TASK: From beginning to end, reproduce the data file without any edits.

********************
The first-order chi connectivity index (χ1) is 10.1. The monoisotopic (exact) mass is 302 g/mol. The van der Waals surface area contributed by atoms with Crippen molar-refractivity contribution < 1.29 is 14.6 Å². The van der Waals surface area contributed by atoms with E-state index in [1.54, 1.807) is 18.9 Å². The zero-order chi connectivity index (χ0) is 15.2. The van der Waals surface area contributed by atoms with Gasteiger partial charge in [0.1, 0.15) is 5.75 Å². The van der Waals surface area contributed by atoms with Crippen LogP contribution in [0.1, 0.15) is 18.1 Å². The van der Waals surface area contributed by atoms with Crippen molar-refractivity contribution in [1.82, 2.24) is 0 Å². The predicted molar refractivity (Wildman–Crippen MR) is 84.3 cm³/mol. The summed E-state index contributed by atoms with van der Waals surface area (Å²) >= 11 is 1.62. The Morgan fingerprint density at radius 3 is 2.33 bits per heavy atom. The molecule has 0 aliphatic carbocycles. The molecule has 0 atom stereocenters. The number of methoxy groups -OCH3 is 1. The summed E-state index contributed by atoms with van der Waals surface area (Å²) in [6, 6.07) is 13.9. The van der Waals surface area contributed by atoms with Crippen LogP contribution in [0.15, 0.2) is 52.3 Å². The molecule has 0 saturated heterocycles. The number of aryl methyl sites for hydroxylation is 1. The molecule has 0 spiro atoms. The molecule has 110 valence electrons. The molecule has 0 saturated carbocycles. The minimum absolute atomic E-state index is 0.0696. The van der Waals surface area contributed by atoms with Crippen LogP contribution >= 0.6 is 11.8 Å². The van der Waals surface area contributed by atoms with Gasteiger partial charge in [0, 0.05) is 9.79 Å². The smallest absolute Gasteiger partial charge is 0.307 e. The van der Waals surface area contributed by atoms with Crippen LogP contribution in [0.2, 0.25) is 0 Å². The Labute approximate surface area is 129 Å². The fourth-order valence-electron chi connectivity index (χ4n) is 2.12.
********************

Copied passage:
The first-order chi connectivity index (χ1) is 10.1. The monoisotopic (exact) mass is 302 g/mol. The van der Waals surface area contributed by atoms with Crippen molar-refractivity contribution < 1.29 is 14.6 Å². The van der Waals surface area contributed by atoms with E-state index in [1.54, 1.807) is 18.9 Å². The zero-order chi connectivity index (χ0) is 15.2. The van der Waals surface area contributed by atoms with Gasteiger partial charge in [0.1, 0.15) is 5.75 Å². The van der Waals surface area contributed by atoms with Crippen LogP contribution in [0.1, 0.15) is 18.1 Å². The van der Waals surface area contributed by atoms with Crippen molar-refractivity contribution in [1.82, 2.24) is 0 Å². The predicted molar refractivity (Wildman–Crippen MR) is 84.3 cm³/mol. The summed E-state index contributed by atoms with van der Waals surface area (Å²) >= 11 is 1.62. The Morgan fingerprint density at radius 3 is 2.33 bits per heavy atom. The molecule has 0 aliphatic carbocycles. The molecule has 0 atom stereocenters. The number of methoxy groups -OCH3 is 1. The summed E-state index contributed by atoms with van der Waals surface area (Å²) in [6, 6.07) is 13.9. The van der Waals surface area contributed by atoms with Crippen LogP contribution in [0.15, 0.2) is 52.3 Å². The molecule has 0 saturated heterocycles. The number of aryl methyl sites for hydroxylation is 1. The molecule has 0 spiro atoms. The molecule has 110 valence electrons. The molecule has 0 saturated carbocycles. The minimum absolute atomic E-state index is 0.0696. The van der Waals surface area contributed by atoms with Crippen LogP contribution >= 0.6 is 11.8 Å². The van der Waals surface area contributed by atoms with Gasteiger partial charge in [0, 0.05) is 9.79 Å². The smallest absolute Gasteiger partial charge is 0.307 e. The van der Waals surface area contributed by atoms with Crippen LogP contribution in [0.2, 0.25) is 0 Å². The Labute approximate surface area is 129 Å². The fourth-order valence-electron chi connectivity index (χ4n) is 2.12.